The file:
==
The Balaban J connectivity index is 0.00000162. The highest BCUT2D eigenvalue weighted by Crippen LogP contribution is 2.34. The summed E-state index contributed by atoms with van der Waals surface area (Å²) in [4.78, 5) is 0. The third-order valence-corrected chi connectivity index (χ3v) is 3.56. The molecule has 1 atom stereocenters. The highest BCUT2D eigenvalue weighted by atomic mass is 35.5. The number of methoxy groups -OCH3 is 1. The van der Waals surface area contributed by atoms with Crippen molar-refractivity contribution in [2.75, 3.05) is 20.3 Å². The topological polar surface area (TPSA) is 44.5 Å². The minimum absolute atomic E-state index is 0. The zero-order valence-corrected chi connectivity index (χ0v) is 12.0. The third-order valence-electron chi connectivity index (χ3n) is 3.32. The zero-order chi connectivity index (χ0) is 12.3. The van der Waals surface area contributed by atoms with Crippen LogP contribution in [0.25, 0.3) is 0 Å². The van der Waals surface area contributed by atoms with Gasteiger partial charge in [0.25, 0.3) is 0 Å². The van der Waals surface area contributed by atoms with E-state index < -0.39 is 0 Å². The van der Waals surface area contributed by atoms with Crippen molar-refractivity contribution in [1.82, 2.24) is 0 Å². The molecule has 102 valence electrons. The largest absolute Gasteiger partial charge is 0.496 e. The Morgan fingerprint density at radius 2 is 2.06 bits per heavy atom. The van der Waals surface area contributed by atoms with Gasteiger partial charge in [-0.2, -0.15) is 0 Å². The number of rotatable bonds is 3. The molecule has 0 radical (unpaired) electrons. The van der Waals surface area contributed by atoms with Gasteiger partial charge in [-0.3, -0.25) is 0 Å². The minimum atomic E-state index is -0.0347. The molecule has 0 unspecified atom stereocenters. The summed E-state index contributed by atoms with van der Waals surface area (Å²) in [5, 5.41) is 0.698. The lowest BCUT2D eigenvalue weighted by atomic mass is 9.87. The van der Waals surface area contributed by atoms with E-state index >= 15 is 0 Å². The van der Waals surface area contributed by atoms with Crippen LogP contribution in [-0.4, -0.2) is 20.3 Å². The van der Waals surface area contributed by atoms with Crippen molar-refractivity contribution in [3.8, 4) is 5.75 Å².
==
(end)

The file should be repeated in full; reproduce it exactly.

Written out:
The Balaban J connectivity index is 0.00000162. The highest BCUT2D eigenvalue weighted by Crippen LogP contribution is 2.34. The summed E-state index contributed by atoms with van der Waals surface area (Å²) in [4.78, 5) is 0. The third-order valence-corrected chi connectivity index (χ3v) is 3.56. The molecule has 1 atom stereocenters. The highest BCUT2D eigenvalue weighted by atomic mass is 35.5. The number of methoxy groups -OCH3 is 1. The van der Waals surface area contributed by atoms with Crippen molar-refractivity contribution in [2.75, 3.05) is 20.3 Å². The topological polar surface area (TPSA) is 44.5 Å². The minimum absolute atomic E-state index is 0. The zero-order valence-corrected chi connectivity index (χ0v) is 12.0. The third-order valence-electron chi connectivity index (χ3n) is 3.32. The zero-order chi connectivity index (χ0) is 12.3. The van der Waals surface area contributed by atoms with Crippen LogP contribution in [0.25, 0.3) is 0 Å². The van der Waals surface area contributed by atoms with Gasteiger partial charge in [0.25, 0.3) is 0 Å². The van der Waals surface area contributed by atoms with E-state index < -0.39 is 0 Å². The van der Waals surface area contributed by atoms with Crippen molar-refractivity contribution in [1.82, 2.24) is 0 Å². The molecule has 102 valence electrons. The largest absolute Gasteiger partial charge is 0.496 e. The Morgan fingerprint density at radius 2 is 2.06 bits per heavy atom. The van der Waals surface area contributed by atoms with Gasteiger partial charge in [-0.2, -0.15) is 0 Å². The number of rotatable bonds is 3. The molecule has 0 radical (unpaired) electrons. The van der Waals surface area contributed by atoms with Gasteiger partial charge in [-0.3, -0.25) is 0 Å². The minimum atomic E-state index is -0.0347. The molecule has 0 unspecified atom stereocenters. The summed E-state index contributed by atoms with van der Waals surface area (Å²) in [5, 5.41) is 0.698. The lowest BCUT2D eigenvalue weighted by atomic mass is 9.87. The van der Waals surface area contributed by atoms with E-state index >= 15 is 0 Å². The van der Waals surface area contributed by atoms with Crippen LogP contribution in [-0.4, -0.2) is 20.3 Å². The van der Waals surface area contributed by atoms with Crippen molar-refractivity contribution in [3.8, 4) is 5.75 Å².